February 25, 2004

Today, Berlingske Tidende (one of three major Danish broadsheet newspapers) launched its “digital edition”: a souped-up PDF edition of the newspaper. According to a series of articles in Berlingske, a large number of Danish papers plan to launch digital-replica editions later this year. A number of editors and sales managers quoted in Berlingske state that the idea behind the digital edition is simply to give away less, and make readers pay for more. That seems sensible, but is the digital edition the right solution? Is it the right product?

The Berlingske digital edition is a PDF-like version of the printed paper with built-in navigation. Readers view the section covers or all pages on the left half of the page, and click the individual articles on the right, which show up in plain text. On a broadband connection, navigation is fluent. But something basic is still wrong, and the digital edition will never be a replacement for true Internet editions, in my view. First of all, it’s nothing more than a frozen paper edition. It lacks 24-hour updating, interactivity, etc. And as for the marketing boss from Kristeligt Dagblad who argues that digital editions are easier to navigate than “confusing” newspaper websites: well, someone ought to buy him a 15-minute session with usability expert Jakob Nielsen. Digital editions of newspapers may become a minor source of income, but they will never attract more readers than newspaper websites for one simple reason: It’s paper layout squeezed onto a computer screen.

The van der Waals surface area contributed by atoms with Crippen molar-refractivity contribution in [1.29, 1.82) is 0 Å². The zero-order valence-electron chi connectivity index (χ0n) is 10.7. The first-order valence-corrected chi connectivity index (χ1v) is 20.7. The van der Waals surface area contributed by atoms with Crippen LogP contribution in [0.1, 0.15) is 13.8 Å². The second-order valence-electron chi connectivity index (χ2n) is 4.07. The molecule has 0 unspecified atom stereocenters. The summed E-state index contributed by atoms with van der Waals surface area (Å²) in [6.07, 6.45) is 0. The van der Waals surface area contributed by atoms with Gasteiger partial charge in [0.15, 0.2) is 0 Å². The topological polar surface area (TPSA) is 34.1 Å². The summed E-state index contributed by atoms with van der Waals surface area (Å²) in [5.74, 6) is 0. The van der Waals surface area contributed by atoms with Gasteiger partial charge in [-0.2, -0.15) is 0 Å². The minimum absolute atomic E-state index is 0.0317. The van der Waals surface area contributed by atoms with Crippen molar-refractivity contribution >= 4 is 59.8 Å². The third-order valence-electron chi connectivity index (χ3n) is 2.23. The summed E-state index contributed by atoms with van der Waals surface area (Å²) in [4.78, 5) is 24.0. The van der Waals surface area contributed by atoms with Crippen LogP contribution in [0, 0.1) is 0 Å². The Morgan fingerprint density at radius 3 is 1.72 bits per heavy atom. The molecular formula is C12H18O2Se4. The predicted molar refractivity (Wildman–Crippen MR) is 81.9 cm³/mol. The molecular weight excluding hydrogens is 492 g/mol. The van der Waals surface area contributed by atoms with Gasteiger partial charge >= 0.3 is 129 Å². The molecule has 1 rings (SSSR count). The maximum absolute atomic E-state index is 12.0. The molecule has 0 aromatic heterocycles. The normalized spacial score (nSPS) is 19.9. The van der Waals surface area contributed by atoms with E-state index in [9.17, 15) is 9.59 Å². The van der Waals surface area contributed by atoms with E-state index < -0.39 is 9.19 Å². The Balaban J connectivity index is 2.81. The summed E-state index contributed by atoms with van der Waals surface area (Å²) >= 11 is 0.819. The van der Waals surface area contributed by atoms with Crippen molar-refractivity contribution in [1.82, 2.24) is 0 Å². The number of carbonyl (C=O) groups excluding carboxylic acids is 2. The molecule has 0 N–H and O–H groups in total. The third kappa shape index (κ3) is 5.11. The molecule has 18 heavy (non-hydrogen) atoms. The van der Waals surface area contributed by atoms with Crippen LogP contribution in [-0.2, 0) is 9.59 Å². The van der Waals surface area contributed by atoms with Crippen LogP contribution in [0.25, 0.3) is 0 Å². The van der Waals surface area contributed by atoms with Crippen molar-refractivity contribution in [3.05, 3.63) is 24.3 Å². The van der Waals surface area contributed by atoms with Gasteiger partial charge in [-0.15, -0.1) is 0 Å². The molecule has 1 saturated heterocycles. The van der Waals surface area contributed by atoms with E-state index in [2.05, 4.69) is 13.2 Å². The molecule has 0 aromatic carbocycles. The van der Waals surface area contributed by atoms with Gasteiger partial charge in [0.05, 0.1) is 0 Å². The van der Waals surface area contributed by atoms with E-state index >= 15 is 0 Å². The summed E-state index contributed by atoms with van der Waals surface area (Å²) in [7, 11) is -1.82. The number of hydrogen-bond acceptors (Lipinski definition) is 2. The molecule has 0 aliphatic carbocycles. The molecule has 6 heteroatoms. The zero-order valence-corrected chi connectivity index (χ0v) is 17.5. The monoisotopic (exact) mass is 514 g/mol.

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Ernst Poulsen is commissioning newseditor at www.dr.dk - the website of the Danish Broadcasting Corporation. Prior to that he was news- and webeditor at Copenhagen…
Ernst Poulsen

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